Sharing Good News Doesn't Jinx Your Mental Health So Celebrate!
A little while back I went through an amazing phase of remission. I started a new medication and it worked like magic in a very short period of time. In short, it was a miracle.
At the beginning, I kept the miracle to myself. Others noticed I had changed but no one said anything and neither did I.
But eventually, a few weeks passed and I just had to tell people how great I felt. I thought I was "safe." I thought the remission would be around for a while. I thought I would be able to announce the good news and then not disappoint people when the treatment stopped working.
I, of course, was wrong.
As fast as the remission came, it left. And I couldn't get it back. It felt like I was being punished about being happy about, well, being happy.
I Jinxed Myself
So someone recently mentioned to me, I jinxed myself by celebrating my good fortune.
This is poppycock.
Bipolar Doesn't Respond to Jinxes or Celebration
And while it sure felt like I was being punished for talking about my success, I wasn't. Thinking that bipolar disorder or remission responds to celebrations or "jinxing" is what therapists call magical thinking.
In clinical psychology, magical thinking is a condition that causes the patient to experience irrational fear of performing certain acts or having certain thoughts because they assume a correlation with their acts and threatening calamities. (from Wikipedia)
And magical thinking is common in people with a mental illness. It's a way of trying to make ourselves believe that we can control our illness even though we cannot.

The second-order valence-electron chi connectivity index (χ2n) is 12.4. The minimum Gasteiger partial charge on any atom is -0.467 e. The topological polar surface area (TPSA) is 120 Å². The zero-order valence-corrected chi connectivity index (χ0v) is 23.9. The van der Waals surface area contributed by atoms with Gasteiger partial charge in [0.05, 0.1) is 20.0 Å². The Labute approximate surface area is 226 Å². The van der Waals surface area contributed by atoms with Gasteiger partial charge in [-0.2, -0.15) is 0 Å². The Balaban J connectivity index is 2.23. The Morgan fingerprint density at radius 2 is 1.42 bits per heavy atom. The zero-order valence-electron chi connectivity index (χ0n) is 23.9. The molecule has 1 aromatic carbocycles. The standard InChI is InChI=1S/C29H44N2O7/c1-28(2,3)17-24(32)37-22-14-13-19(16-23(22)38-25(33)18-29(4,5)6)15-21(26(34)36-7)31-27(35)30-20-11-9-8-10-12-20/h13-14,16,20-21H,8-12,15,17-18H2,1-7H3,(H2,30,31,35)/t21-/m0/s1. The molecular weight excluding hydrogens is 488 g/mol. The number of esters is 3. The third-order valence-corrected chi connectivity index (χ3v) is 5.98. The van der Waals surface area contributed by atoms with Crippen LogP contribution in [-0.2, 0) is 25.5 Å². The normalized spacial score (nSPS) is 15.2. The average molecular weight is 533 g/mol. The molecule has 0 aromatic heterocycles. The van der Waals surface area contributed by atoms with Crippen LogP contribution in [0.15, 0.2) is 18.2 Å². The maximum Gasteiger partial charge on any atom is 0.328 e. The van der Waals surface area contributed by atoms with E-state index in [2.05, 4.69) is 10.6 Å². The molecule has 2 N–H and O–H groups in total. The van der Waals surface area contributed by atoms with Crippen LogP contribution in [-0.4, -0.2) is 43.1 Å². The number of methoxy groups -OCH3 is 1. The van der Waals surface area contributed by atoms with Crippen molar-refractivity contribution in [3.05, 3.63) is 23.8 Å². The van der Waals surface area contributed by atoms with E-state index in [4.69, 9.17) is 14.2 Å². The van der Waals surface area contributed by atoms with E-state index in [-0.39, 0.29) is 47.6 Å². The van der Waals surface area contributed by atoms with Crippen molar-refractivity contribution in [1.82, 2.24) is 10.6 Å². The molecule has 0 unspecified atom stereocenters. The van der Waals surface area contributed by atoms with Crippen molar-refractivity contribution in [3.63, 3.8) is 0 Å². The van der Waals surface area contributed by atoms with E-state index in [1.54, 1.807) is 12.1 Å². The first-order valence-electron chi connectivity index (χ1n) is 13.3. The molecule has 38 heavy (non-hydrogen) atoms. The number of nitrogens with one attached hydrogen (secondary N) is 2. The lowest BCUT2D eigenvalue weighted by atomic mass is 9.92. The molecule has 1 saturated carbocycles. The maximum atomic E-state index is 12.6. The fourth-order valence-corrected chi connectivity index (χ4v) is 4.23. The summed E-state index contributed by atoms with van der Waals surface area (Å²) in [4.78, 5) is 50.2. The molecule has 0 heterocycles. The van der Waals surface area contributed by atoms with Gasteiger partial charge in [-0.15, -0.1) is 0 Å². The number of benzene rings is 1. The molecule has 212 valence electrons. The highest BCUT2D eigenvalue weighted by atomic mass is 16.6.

If I don't tell people that I'm doing better, then it won't go away.
Magical thinking. Erroneous thinking. Crazy thinking.
Of course telling people about good news doesn't affect its existence. But thinking that it does allows a person to change their behavior in an attempt to control the uncontrollable. It also allows the person to beat themselves up when the uncontrollable occurs. It's my fault I got worse. I didn't follow the rules.
Good Things Happen - Celebrate Them!
And recently good things have been happening to me. A lot of them. In fact, my life feels so good right now that I think it might be someone else's life and not my own.
And I'm not afraid to say it.
The universe won't take these things away from me just because I tell people. Just because I insist on being grateful and celebrating. Just because I commit what some would call boasting.
Yes, I'm boasting because good things don't come along every day and I believe on celebrating while the celebrating is good. I believe in focusing on these good things because right now is all each of us has. I believe in getting friends and families together to talk about what's great because I think it makes us all stronger. And celebrating the good things is a form of self-care.
So - have something good to say? Tell me!
Tracy, N. (2011, December 8). Sharing Good News Doesn't Jinx Your Mental Health So Celebrate!, HealthyPlace. Retrieved on 2019, July 16 from https://www.healthyplace.com/blogs/breakingbipolar/2011/12/sharing-good-news-doesnt-jinx-your-mental-health-so-celebrate
Author: Natasha Tracy
Well, as I said, it's an absence of bipolar symptoms which at the time, for me, meant depressive symptoms. It's pretty easily distinguishable from mania.
How would you define it?
I know exactly the place you are in as I have lived there for many years. All I can say is that you're right - you will be there again someday. I wish I could tell you when, but for now, "someday" will just have to do.
Hang on. It's coming.
I think remission is defined in many ways but in this particular instance it means the disappearance of bipolar (particularly depressive) symptoms.
It's not! It only feels true sometimes. I admit to crowing about good things and I can promise, they didn't go away. Mood is tenuous at best, but I know it isn't reactive to glad words.
I think it's great your in remission. It gives hope to others. I want to be that way and I'm sure one day I will be there again.